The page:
The importance of proper nutrition for seniors simply can't be understated. Poor nutrition can affect the mind, the body, the immune system and energy levels in ways you may not be aware of. The more you know about the aging factors that can affect eating habits, the easier it will be to ensure the person you care for maintains a healthy diet.
We've collected a wide range of materials to help you recognize the warning signs of poor nutrition, understand the physical changes with age that affect appetite and digestion, and be aware of the lifestyle changes that can affect the way mealtimes are viewed. You'll find nutrition guidelines for mature men and women, a list of food staples every senior should have, and suggestions for making shopping, meal preparation and dining more enjoyable. In addition, there are tips for food safety, recommendations for transportation and budget issues, as well as discussions about the role diet plays in patients with diabetes, cancer and Parkinson's disease.
In this video series, certified senior advisor Mary Alexander from Home Instead Senior Care will give you tips for making sure your senior loved one is getting proper nutrition. This video is designed for anyone who is caring for an elderly person be it a parent, other relative or friend. By watching this video you will learn why proper nutrition is important and what can happen if your senior loved one doesn't have good eating habits; simple ways to help your senior loved one shop for good food and eat right; as well as ideas for specific dietary and health concerns.
This series of videos, Caring for Your Parents: Education for the Family CaregiverSM, contains valuable information for anyone who is caring for an elderly person be it a parent, other relative or friend. For each topic you'll learn helpful tips to overcome challenges and be provided with resources to make your family caregiving responsibilities a rewarding and loving experience.
High blood pressure can lead to more than just heart problems. Among other things, it is directly related to decreased cognitive functioning, according to research. That’s why is important to carefully monitor a senior with high blood pressure.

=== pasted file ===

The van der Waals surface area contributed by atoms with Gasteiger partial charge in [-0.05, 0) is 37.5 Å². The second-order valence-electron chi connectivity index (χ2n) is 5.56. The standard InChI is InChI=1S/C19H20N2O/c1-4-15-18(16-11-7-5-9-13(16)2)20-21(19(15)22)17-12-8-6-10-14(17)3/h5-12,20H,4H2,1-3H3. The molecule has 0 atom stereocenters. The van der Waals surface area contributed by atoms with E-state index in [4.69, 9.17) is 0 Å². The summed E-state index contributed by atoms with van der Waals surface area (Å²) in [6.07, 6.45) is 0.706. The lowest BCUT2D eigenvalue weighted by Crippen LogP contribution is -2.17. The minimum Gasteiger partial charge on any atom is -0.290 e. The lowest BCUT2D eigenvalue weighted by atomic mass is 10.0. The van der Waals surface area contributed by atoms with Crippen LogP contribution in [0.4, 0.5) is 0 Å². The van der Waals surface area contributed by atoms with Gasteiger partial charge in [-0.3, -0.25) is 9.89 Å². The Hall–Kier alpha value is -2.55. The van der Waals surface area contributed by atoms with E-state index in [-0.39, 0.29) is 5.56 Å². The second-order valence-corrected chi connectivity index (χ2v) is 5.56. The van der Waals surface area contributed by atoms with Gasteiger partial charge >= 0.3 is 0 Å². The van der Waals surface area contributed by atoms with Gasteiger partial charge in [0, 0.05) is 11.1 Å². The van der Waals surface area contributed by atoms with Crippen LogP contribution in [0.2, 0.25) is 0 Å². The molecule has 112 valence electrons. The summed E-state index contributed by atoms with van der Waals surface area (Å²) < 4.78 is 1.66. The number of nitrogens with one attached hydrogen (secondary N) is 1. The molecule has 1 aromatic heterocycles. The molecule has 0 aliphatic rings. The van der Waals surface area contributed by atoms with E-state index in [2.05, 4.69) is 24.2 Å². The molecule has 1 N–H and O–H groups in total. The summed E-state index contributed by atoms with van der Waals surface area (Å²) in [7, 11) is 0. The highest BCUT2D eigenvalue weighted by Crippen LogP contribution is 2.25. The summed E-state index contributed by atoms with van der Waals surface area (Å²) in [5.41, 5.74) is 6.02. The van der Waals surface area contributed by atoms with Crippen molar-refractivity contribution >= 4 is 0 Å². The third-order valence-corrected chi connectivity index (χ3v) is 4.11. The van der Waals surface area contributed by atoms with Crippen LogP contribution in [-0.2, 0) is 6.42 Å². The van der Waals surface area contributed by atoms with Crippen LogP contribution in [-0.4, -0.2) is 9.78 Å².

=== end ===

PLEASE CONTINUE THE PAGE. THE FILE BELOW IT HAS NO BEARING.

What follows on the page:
Food poisoning can make people sick at any age, but seniors – many of whom have other conditions or weakened immune systems – are particularly vulnerable. Assisting seniors at home is a good way to ensure an older adult is eating safely.
Maintaining good nutrition for older adults can be a challenge because many seniors no longer can cook for themselves. What's more, illnesses and medications can affect their appetites. Companionship is one way to help keep seniors interested in good nutrition
Diet plans for older adults can be tricky business. That's because experts say that caloric intake should decrease even though nutritional needs remain the same as we age. That's why any diet for older adults should begin with a doctor's visit.
Less is more when it comes to eating for a long-lasting life. Research reveals that caloric restriction has been shown to slow the aging process in primates. Companionship also is an important part of healthy eating, a good reminder to make the most of mealtimes for seniors by inviting over a friend.
It might be called the tale of two Boomers: One day you hear that older adults have
never been healthier; they're working out and buffing up at YMCAs and fitness clubs
throughout America, and living longer as a result. At the same time, half of middle-aged
adults between 55 and 64 have high blood pressure and two and five are obese, according
to the National Center for Health Statistics. A recent study by Purdue University reveals
a more complex picture of the cost of obesity for Boomers…